Forces pay mess blamed on human error
£250m EDS system or MoD bureaucrats - who to trust?
Reports of problems with the British forces' new pay and personnel computers continue to rumble on, with some personnel saying that pay has been withheld for months. The Joint Personnel Administration (JPA) system was provided for £250m by EDS, everyone's favourite gov-IT provider.
“I haven’t been paid properly for months and two-thirds of the officers I graduated with from Sandhurst are in the same boat,” one army officer freshly back from Iraq told the Times today.
“I can’t tell you the full scale of it but from my experience it is chaos," the disgruntled soldier added. He said that many units were having to use hardship funds to help with family gas bills.
JPA was introduced for the Navy - smallest of the armed services - in March '06. The RAF, substantially larger, joined in the following October. There were numerous complaints and teething problems, with some apparently persisting to this day. It was recently reported that members of the Special Boat Service (SBS) - who are mostly Royal Marines, and so have been on JPA for 20 months - are still suffering problems with their pay.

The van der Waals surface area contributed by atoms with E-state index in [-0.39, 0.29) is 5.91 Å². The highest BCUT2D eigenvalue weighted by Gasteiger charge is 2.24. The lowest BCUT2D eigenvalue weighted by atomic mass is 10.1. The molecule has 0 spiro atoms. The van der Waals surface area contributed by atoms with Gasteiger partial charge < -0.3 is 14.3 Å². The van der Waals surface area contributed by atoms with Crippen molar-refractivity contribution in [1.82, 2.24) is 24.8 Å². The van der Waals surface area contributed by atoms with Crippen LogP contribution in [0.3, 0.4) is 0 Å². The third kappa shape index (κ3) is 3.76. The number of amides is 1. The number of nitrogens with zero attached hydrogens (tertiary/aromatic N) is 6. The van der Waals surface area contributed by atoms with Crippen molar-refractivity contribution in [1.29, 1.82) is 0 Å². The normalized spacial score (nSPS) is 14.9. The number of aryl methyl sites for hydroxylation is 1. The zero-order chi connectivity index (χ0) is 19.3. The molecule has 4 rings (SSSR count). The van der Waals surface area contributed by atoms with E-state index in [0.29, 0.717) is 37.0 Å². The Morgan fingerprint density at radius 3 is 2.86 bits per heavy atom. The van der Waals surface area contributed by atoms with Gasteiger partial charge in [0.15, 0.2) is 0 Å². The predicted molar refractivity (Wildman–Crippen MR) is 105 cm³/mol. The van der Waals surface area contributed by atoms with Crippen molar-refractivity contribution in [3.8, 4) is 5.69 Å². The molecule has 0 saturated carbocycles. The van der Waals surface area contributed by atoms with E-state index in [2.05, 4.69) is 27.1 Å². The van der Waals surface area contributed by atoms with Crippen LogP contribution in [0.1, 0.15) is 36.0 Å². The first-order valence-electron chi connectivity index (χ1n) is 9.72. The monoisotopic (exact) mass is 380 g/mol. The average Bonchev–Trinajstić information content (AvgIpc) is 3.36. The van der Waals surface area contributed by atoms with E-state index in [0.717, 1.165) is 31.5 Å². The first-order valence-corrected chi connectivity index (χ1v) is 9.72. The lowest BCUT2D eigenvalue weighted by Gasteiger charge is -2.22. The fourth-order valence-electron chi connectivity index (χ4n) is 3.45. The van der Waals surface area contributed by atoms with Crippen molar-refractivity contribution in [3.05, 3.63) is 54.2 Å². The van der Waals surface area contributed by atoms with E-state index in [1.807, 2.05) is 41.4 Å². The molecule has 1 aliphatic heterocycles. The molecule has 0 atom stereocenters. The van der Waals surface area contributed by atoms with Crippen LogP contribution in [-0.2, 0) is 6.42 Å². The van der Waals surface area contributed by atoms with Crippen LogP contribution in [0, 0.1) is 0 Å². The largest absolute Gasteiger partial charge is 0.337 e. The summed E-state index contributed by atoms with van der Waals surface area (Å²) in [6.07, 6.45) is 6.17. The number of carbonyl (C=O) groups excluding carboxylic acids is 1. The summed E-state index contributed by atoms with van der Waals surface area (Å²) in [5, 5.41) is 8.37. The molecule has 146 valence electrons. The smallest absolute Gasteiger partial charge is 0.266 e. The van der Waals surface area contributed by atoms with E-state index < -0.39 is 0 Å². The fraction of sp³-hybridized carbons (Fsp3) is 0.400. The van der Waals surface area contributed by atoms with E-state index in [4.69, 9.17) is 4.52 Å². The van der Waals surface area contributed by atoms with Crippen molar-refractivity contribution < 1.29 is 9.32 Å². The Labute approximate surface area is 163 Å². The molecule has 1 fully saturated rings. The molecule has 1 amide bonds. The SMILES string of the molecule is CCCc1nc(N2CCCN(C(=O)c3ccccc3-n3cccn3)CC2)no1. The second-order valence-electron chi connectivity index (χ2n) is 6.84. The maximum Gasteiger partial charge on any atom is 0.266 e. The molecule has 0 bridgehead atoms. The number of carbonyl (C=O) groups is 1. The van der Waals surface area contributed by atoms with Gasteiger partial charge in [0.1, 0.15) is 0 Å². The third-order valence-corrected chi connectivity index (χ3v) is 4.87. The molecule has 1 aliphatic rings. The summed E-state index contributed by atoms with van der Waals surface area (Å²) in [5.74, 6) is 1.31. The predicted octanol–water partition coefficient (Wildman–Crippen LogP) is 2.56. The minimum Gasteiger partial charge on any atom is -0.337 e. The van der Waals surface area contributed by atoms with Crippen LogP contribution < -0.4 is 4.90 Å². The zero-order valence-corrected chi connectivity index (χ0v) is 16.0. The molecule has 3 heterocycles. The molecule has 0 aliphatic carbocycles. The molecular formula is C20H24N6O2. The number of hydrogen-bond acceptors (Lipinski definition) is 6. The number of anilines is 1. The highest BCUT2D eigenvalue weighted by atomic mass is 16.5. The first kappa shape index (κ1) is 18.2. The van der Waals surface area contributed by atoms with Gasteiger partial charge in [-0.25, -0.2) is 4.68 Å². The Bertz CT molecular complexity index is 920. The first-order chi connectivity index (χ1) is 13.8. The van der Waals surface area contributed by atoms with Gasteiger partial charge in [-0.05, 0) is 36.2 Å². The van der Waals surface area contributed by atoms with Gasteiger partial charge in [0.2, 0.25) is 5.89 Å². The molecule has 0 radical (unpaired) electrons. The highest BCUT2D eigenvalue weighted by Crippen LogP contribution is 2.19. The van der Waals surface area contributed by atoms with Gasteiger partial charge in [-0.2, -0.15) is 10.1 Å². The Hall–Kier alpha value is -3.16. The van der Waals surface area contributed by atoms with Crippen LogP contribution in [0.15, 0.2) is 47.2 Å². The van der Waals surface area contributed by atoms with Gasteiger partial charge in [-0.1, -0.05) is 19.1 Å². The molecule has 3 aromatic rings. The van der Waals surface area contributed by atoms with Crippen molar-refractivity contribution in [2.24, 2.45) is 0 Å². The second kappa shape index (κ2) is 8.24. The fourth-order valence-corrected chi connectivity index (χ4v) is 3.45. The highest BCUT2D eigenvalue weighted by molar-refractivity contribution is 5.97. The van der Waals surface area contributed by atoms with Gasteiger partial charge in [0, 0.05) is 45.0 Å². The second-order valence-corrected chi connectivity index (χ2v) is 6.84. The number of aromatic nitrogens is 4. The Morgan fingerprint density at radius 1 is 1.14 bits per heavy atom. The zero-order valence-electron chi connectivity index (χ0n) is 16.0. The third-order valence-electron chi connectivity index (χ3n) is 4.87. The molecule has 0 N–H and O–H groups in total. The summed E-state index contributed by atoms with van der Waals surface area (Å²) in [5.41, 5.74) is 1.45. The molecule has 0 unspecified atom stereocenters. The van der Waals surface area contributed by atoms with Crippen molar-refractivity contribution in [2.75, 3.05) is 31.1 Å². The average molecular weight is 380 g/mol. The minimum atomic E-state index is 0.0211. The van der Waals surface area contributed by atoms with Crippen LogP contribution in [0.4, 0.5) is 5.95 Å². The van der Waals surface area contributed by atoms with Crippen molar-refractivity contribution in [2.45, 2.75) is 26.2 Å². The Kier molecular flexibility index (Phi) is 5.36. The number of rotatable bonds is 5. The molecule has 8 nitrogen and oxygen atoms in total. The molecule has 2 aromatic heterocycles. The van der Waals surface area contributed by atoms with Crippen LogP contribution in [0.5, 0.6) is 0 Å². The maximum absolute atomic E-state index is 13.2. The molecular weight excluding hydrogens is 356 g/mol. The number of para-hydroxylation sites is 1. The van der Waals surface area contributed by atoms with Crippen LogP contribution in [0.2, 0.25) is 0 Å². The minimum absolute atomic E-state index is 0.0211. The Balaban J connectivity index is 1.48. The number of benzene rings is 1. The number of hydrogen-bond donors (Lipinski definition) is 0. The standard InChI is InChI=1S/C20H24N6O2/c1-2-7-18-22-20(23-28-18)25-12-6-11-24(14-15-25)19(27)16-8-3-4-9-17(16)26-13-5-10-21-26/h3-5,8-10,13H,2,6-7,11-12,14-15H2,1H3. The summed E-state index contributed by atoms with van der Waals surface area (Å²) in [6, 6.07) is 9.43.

Nonetheless, the Army switched over in April this year. The MoD has admitted that as of August - the latest period for which figures are available - 16,000 service members were underpaid. Substantial numbers, too, have been overpaid in error.
Contacted by the Reg, the MoD said that the system itself was working fine. However, it was admitted that a lot of wrong information had been entered and that problems with operating staff were ongoing.
“Input errors based on a degree of unfamiliarity with the new scheme have resulted in a small number of pay inaccuracies," according to the MoD.
"Thorough investigation of these errors has shown that the JPA system is working extremely well... JPA... requires accurate and timely input from... HR administrators."
"Measures have been taken to provide additional training for HR.”
The MoD spokesman also said today that JPA is expected to yield savings of approximately £100m per year. When asked where the savings were to come from, the spokesman said:
"Partly staff... fewer man-hours required to achieve tasks... fewer systems to be kept up."
That sounds like fewer back-office MoD civil servants and contractors, to us. Or job cuts and outsourcing among the MoD pay, admin and IT bureaucracy, to put it another way.
It may take more than training to convince those people that it's in their interests for JPA to work efficiently. ®